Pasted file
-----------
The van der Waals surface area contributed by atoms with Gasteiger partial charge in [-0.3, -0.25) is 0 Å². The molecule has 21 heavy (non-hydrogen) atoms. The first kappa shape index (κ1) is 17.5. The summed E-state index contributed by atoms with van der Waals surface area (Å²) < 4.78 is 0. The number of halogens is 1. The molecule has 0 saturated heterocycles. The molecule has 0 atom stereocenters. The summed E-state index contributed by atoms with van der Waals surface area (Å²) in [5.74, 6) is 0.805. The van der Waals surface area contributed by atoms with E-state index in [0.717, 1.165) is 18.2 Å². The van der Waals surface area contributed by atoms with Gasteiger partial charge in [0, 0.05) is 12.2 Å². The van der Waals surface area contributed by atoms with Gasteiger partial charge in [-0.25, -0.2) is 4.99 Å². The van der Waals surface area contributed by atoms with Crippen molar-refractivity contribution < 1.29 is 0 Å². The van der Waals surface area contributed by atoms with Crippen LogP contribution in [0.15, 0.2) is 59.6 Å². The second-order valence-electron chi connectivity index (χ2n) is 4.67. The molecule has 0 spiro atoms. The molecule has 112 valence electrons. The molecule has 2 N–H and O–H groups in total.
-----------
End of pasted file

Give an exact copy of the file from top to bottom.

The van der Waals surface area contributed by atoms with Gasteiger partial charge in [-0.3, -0.25) is 0 Å². The molecule has 21 heavy (non-hydrogen) atoms. The first kappa shape index (κ1) is 17.5. The summed E-state index contributed by atoms with van der Waals surface area (Å²) < 4.78 is 0. The number of halogens is 1. The molecule has 0 saturated heterocycles. The molecule has 0 atom stereocenters. The summed E-state index contributed by atoms with van der Waals surface area (Å²) in [5.74, 6) is 0.805. The van der Waals surface area contributed by atoms with E-state index in [0.717, 1.165) is 18.2 Å². The van der Waals surface area contributed by atoms with Gasteiger partial charge in [0, 0.05) is 12.2 Å². The van der Waals surface area contributed by atoms with Gasteiger partial charge in [-0.25, -0.2) is 4.99 Å². The van der Waals surface area contributed by atoms with Crippen molar-refractivity contribution < 1.29 is 0 Å². The van der Waals surface area contributed by atoms with Crippen LogP contribution in [0.15, 0.2) is 59.6 Å². The second-order valence-electron chi connectivity index (χ2n) is 4.67. The molecule has 0 spiro atoms. The molecule has 112 valence electrons. The molecule has 2 N–H and O–H groups in total.